The Historic Drop In Teen Births Illustrated In One Chart

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Teen births have been steadily declining for half a century and have dramatically dropped over the past two decades, according to a new report from the Centers for Disease Control and Prevention (CDC) examining the trend. Overall, the birth rate among young women between the ages of 15 and 19 fell by a staggering 57 percent between 1991 and 2013:



According to the government researchers, about four million fewer babies were born to teenagers as a result of that decline. Since low-income young mothers often need government programs like Medicaid and food stamps to help support their families, the CDC projects that the drop in births helped save billions of dollars. The new report estimates that $12 billion was saved in 2010 alone thanks to the 45 percent drop in the teen birth rate between 1991 and 2010.

The steepest declines in the teen birth rate appear to be occurring in the areas where it’s historically been the highest. Southern states — where the teen pregnancy rate has been significantly higher for years — have seen the largest drops, although there’s still a noticeable disparity between states in the South and states in the Northeast. Similarly, while teen births have declined across all racial groups, they’ve recently fallen the fastest among Hispanic women, who currently have the highest rate.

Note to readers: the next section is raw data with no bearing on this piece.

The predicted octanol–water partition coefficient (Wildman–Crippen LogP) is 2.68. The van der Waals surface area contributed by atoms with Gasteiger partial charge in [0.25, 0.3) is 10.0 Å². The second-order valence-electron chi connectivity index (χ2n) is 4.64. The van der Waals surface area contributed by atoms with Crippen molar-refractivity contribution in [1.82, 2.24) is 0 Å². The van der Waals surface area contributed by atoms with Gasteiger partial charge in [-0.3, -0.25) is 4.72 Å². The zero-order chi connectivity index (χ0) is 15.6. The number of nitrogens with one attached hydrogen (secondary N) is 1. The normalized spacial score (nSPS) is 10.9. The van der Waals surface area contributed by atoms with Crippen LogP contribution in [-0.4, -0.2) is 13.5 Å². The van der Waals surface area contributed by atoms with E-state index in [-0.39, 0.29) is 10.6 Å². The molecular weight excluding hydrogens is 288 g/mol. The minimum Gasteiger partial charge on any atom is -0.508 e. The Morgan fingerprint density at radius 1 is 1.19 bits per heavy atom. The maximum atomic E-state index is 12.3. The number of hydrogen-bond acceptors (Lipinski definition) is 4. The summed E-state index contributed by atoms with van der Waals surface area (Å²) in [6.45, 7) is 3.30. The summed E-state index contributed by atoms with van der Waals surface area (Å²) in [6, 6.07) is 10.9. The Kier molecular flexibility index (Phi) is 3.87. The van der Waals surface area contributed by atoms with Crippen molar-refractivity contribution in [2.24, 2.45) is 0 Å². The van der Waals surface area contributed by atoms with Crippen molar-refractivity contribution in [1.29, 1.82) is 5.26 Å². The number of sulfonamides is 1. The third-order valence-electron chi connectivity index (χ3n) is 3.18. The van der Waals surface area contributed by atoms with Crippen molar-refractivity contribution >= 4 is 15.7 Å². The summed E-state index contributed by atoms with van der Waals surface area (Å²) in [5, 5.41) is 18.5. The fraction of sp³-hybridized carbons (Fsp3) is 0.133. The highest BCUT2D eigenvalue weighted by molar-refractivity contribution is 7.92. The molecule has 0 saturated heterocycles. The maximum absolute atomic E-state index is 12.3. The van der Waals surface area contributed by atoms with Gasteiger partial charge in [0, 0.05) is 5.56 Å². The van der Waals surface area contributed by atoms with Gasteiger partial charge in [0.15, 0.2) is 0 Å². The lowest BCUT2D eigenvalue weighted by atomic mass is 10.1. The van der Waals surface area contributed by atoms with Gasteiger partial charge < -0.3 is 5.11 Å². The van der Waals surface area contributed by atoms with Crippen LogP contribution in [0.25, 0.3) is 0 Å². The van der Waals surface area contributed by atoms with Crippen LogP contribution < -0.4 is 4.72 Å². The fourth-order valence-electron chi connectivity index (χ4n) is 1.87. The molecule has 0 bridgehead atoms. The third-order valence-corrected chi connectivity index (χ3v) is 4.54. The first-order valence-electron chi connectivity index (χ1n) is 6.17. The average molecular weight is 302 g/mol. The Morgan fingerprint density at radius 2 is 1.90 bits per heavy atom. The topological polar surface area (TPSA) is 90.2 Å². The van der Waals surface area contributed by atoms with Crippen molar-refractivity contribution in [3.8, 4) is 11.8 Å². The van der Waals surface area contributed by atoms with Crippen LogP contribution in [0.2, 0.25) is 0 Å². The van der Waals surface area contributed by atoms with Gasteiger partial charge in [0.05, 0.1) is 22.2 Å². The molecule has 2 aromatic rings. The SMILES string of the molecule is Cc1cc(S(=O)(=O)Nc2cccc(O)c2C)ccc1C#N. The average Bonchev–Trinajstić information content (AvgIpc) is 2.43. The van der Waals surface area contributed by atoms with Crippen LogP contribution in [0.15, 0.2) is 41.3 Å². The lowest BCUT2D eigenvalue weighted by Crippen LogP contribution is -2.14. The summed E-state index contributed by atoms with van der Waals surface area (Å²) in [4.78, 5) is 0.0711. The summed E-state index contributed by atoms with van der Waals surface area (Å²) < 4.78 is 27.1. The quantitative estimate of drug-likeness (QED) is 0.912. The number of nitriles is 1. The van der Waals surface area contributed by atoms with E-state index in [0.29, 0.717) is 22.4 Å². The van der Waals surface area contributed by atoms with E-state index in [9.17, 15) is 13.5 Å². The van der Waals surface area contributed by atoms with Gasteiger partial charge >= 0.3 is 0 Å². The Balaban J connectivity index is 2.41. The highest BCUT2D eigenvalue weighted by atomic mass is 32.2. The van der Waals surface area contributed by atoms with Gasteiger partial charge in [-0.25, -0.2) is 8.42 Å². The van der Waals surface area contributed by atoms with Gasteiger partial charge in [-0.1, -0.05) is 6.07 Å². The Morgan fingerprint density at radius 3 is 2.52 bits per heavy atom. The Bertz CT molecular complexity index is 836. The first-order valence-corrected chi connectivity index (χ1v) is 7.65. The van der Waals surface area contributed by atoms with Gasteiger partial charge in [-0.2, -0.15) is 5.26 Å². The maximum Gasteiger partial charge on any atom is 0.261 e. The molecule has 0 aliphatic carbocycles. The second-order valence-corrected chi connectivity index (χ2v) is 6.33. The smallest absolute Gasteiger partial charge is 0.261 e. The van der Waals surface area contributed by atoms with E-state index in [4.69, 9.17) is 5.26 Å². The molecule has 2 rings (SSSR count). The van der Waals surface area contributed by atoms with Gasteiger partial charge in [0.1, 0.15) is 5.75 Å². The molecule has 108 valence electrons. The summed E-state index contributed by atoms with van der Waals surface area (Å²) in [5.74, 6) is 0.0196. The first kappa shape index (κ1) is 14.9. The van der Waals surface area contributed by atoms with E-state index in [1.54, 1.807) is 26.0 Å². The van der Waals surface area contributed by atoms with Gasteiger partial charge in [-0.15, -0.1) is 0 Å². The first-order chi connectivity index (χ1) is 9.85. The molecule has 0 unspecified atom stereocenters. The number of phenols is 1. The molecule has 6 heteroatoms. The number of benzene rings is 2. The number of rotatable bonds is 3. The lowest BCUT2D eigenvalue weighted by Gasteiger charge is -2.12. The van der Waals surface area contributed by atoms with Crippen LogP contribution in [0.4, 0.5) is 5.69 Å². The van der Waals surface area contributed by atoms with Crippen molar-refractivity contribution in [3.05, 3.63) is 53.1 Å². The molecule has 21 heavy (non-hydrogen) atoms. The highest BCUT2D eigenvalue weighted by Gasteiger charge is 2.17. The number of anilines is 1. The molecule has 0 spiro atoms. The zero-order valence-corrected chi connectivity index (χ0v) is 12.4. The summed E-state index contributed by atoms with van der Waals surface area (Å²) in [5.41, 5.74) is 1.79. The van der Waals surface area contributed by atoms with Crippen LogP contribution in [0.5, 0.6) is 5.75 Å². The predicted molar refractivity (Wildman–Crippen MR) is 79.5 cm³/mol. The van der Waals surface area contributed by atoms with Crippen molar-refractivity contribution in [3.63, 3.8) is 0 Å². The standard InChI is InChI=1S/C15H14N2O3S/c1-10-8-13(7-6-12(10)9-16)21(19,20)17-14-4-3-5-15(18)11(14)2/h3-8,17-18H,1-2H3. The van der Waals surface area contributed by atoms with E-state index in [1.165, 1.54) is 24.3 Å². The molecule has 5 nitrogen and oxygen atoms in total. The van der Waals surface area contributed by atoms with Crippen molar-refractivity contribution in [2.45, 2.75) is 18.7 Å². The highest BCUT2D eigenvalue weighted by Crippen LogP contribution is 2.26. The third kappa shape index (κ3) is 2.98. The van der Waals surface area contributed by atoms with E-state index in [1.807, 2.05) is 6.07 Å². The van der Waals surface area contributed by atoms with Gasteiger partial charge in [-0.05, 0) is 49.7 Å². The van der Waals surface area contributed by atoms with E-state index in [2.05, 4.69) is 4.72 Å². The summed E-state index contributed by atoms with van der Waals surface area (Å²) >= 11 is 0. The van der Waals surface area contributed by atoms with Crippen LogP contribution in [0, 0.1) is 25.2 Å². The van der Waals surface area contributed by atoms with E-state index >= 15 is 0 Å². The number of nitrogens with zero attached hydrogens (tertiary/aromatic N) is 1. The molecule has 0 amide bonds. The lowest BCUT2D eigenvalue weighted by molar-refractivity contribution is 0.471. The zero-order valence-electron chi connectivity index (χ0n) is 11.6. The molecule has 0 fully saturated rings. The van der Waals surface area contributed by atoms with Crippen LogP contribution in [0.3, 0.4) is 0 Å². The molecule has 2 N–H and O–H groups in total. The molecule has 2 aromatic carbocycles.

The CDC has been observing this positive trend over the past several years; the pregnancy, abortion, and birth rates among U.S. teenagers continue to hit new historic lows, and public health experts have credited that success story largely to teens who are making responsible choices about their sexual health.

However, it’s not entirely clear what exactly caused the behavior change contributing to the steep drop in births between 2007 and 2013. Experts have suggested it might come down to a “perfect storm” of several factors: the economic downturn that may have led to more cautious decisions; the increase in teens using more reliable forms of birth control; the proliferation of effective comprehensive sex ed programs; and the rise of TV shows like 16 & Pregnant that depict the difficulty of raising a child as a young adult.

There is one factor that researchers are comfortable ruling out: abortion. It’s true that teen pregnancy rates don’t necessarily match up with teen birth rates because not every young women will carry the pregnancy to term. But the sharp drop in births is because teens aren’t getting pregnant in the first place, not because they’re increasingly choosing to end their pregnancies. “Abortion hasn’t played a role because abortion rates have been falling faster than the birth rate, and the declines in abortion go back to the late 1980s,” Stephanie Ventura, a senior demographer for the CDC’s National Center for Health Statistics and the author of the report, told HealthDay News.